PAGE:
Shots from Purple Fashion's A/W 2010/2011 Campaign by Terry Richardson.
If I used the word fierce I'd use it here.
Sunday, 20 March 2011
Sunday, 13 February 2011
Julian Day’s latest costumier triumph came in the form of British Gangster re-make Brighton Rock. Based on Graham Greene’s famous 1938 crime novel, director Rowan Joffe has updated the story to include the backdrop of the violent 1960’s mod and rocker battles that plagued the beaches of Brighton throughout the decade. Needless to say this chronological shift has allowed for some drastic and fantastic alterations in Brighton Rock’s aesthetic, and Day’s costume design is no exception.
In a similar vein to his flawless costume design in Control, Day refuses to be swept up in the remembered romance of the period. His 1960’s is bleak and cold – and effortlessly reflected in his costume design. Instead of the endless Biba miniskirts and Mary Quant eyelashes donned by the Carnaby Street queen, Rose (the manipulated alibi to Sam Riley’s Pinkie, played by Andrea Riseborough) is seen in much more unassuming ensembles. Her natural-toned hair, paired with longer skirts, button-down cardigans and shapeless coats appear to more accurately resemble the more demure vogue of the popularized late 1950’s and undoubtedly reflects a more gritty aspect of arguably, one of the most romanticised and iconized decades in modern British History.
Likewise, Riley’s outfits lack much of the assumed panache and swagger of the 1960’s youth. Unmistakable references to the era are evident from the use of pieces from iconic mod brand Jonathan Smedley, however, Pinkie’s ensembles further show Day’s commitment to presenting 1960’s Brighton in as real and as gritty manner as possible, and one may be forgiven for thinking the clothes belong to decade or two before.
So, if you’re sick of the 1970’s hypocritically opulent hippy or the mid-nineties neon enthusiast who is supposed to provide our sartorial muse this season and fancy coordinating your transition wardrobe to the bleak backdrop of Manchester in mid-February: look no further than Brighton Rock for your inspiration.
For men, the effortless tailoring sported by Riley is a timeless look, and teamed with a skinny tie, button-up cardigans and khaki toned-trench coats; creates a an unmistakable Mod feel. For authentic pieces, try rummaging through boxes of uninspiring smelly cast-off’s in ‘Mr. Ryan’s Famous Second Hand Store’ on Oldham Street for some inexpensive gems, but please wash before wearing. If you lack both the time and commitment to hunter-gather your new look, Gap have a fantastic selection of tailored menswear and Topman offer a reasonable selection of Pinkie-alike shirts and cardigans.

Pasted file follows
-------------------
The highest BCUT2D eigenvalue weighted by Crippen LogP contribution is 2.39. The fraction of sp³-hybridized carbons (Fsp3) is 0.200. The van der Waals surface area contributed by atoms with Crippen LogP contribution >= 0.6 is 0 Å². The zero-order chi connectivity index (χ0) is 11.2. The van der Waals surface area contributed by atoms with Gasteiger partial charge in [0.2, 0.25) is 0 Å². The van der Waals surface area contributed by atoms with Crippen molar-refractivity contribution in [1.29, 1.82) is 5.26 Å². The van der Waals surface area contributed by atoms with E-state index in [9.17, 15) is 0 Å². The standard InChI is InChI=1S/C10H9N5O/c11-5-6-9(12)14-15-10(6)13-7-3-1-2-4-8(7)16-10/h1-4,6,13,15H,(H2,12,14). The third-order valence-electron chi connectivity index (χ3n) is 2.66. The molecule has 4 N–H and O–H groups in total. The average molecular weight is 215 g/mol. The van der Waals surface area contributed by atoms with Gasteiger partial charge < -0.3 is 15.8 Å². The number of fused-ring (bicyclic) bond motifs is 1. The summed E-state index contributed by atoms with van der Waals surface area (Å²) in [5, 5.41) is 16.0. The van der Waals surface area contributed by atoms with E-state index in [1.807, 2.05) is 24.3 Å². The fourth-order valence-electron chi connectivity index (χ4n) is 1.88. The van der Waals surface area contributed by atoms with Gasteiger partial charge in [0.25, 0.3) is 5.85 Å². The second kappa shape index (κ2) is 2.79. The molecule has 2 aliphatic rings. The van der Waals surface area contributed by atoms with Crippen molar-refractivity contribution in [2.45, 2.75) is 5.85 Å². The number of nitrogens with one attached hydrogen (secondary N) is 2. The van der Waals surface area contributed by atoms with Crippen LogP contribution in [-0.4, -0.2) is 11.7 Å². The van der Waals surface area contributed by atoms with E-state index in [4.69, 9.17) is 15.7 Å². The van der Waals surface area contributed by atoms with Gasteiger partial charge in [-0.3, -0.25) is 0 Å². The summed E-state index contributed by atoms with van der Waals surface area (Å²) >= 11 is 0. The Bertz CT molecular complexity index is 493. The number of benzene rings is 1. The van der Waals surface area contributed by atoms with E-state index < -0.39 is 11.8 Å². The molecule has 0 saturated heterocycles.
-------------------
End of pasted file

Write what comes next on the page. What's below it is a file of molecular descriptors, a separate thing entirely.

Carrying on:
For the girls eager to emulate Rose’s understated gamine appeal, a treasure trove of vintage and second hand pieces can be found in and around Manchester’s Northern Quarter: particularly for boxy handbags, charmingly worn-in Mary Jane’s and the perfect tweed overcoat. The high-street is also awash with simple shift dresses (Topshop have a great selection) and for simply-cut and hard-wearing cardigans head to M&S or Gap. For a terribly unimaginative flourish, why not pick up Topshop’s ‘Brighton Rock’ lipstick and while you’re on your weekly pilgrimage funding Philip Green’s irrepressible empire, pick up a pair of white opaque tights to complete your look.
Sunday, 14 November 2010
I could quite possibly be the least rebellious daughter ever. Never once have I rejected my vegetarian upbringing, have never strayed too far from the non-committal socialistic ideals I was raised with; and last September I smacked the final nail in the coffin of the rebellious, pedantic, persona that never was: I followed my parents to university in Manchester. In fact, the only significant aspect of my life which is diametrically opposed to my beloved ma and pa is my constant preoccupation and borderline obsession with clothes, fashion and pretty much everything associated with the aesthetic.
From their student stories (including their second year spent squatting in Hulme, starting up a DIY cat sanctuary and ending their degree with a baby daughter) the descriptions never sounded particularly stylish, innovative or even 'cool'. It wasn't until I realised about 30% of my wardrobe is comprised of my father's weather-worn, aran cardigans, old shirts and jackets that I began to appreciate that they once ever had any sense of style.